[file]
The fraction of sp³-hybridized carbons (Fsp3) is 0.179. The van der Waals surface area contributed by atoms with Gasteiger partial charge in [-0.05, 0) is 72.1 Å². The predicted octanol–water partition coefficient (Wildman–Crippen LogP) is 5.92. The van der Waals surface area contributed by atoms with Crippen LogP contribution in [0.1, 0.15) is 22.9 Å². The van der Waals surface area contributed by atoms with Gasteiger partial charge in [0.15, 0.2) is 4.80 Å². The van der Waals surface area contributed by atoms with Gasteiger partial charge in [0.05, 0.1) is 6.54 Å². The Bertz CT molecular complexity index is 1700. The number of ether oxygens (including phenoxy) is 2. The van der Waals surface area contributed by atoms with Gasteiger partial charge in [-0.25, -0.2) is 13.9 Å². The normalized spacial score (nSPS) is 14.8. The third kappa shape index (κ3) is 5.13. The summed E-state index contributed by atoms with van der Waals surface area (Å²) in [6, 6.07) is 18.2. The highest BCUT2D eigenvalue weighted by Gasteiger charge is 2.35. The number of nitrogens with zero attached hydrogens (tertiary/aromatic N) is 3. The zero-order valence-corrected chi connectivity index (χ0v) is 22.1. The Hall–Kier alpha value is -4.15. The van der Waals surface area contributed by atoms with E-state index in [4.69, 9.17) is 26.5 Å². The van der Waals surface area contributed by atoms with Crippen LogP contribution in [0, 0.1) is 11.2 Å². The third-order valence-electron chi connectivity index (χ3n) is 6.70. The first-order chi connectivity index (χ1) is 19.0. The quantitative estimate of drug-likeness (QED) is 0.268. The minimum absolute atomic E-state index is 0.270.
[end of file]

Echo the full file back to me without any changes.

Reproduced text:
The fraction of sp³-hybridized carbons (Fsp3) is 0.179. The van der Waals surface area contributed by atoms with Gasteiger partial charge in [-0.05, 0) is 72.1 Å². The predicted octanol–water partition coefficient (Wildman–Crippen LogP) is 5.92. The van der Waals surface area contributed by atoms with Crippen LogP contribution in [0.1, 0.15) is 22.9 Å². The van der Waals surface area contributed by atoms with Gasteiger partial charge in [0.15, 0.2) is 4.80 Å². The van der Waals surface area contributed by atoms with Gasteiger partial charge in [0.05, 0.1) is 6.54 Å². The Bertz CT molecular complexity index is 1700. The number of ether oxygens (including phenoxy) is 2. The van der Waals surface area contributed by atoms with Gasteiger partial charge in [-0.25, -0.2) is 13.9 Å². The normalized spacial score (nSPS) is 14.8. The third kappa shape index (κ3) is 5.13. The summed E-state index contributed by atoms with van der Waals surface area (Å²) in [6, 6.07) is 18.2. The highest BCUT2D eigenvalue weighted by Gasteiger charge is 2.35. The number of nitrogens with zero attached hydrogens (tertiary/aromatic N) is 3. The zero-order valence-corrected chi connectivity index (χ0v) is 22.1. The Hall–Kier alpha value is -4.15. The van der Waals surface area contributed by atoms with E-state index in [4.69, 9.17) is 26.5 Å². The van der Waals surface area contributed by atoms with Crippen LogP contribution in [0, 0.1) is 11.2 Å². The third-order valence-electron chi connectivity index (χ3n) is 6.70. The first-order chi connectivity index (χ1) is 19.0. The quantitative estimate of drug-likeness (QED) is 0.268. The minimum absolute atomic E-state index is 0.270.